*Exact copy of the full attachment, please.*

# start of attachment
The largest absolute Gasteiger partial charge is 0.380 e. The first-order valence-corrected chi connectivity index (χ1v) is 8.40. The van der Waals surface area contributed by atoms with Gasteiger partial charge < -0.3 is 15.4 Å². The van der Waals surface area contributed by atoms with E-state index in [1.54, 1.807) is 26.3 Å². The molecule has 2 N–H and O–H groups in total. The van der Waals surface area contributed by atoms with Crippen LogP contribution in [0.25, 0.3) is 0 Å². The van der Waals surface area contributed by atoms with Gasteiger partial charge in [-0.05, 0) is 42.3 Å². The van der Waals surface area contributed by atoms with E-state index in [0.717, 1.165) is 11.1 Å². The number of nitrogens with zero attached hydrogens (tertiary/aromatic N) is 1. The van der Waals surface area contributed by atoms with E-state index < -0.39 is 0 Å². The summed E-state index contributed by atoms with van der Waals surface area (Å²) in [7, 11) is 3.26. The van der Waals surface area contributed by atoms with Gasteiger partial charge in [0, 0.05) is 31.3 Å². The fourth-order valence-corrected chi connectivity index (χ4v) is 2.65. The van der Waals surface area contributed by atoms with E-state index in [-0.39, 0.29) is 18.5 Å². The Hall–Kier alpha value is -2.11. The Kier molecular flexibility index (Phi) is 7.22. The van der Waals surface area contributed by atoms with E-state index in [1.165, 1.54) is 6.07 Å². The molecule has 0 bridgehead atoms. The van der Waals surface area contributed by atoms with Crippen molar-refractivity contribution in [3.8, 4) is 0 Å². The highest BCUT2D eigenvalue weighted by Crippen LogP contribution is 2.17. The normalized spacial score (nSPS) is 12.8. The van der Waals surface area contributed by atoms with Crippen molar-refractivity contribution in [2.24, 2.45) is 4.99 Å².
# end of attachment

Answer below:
The largest absolute Gasteiger partial charge is 0.380 e. The first-order valence-corrected chi connectivity index (χ1v) is 8.40. The van der Waals surface area contributed by atoms with Gasteiger partial charge < -0.3 is 15.4 Å². The van der Waals surface area contributed by atoms with E-state index in [1.54, 1.807) is 26.3 Å². The molecule has 2 N–H and O–H groups in total. The van der Waals surface area contributed by atoms with Crippen LogP contribution in [0.25, 0.3) is 0 Å². The van der Waals surface area contributed by atoms with Gasteiger partial charge in [-0.05, 0) is 42.3 Å². The van der Waals surface area contributed by atoms with E-state index in [0.717, 1.165) is 11.1 Å². The number of nitrogens with zero attached hydrogens (tertiary/aromatic N) is 1. The van der Waals surface area contributed by atoms with E-state index < -0.39 is 0 Å². The summed E-state index contributed by atoms with van der Waals surface area (Å²) in [7, 11) is 3.26. The van der Waals surface area contributed by atoms with Gasteiger partial charge in [0, 0.05) is 31.3 Å². The fourth-order valence-corrected chi connectivity index (χ4v) is 2.65. The van der Waals surface area contributed by atoms with E-state index in [-0.39, 0.29) is 18.5 Å². The Hall–Kier alpha value is -2.11. The Kier molecular flexibility index (Phi) is 7.22. The van der Waals surface area contributed by atoms with E-state index in [1.165, 1.54) is 6.07 Å². The molecule has 0 bridgehead atoms. The van der Waals surface area contributed by atoms with Crippen molar-refractivity contribution in [3.8, 4) is 0 Å². The highest BCUT2D eigenvalue weighted by Crippen LogP contribution is 2.17. The normalized spacial score (nSPS) is 12.8. The van der Waals surface area contributed by atoms with Crippen molar-refractivity contribution in [2.24, 2.45) is 4.99 Å².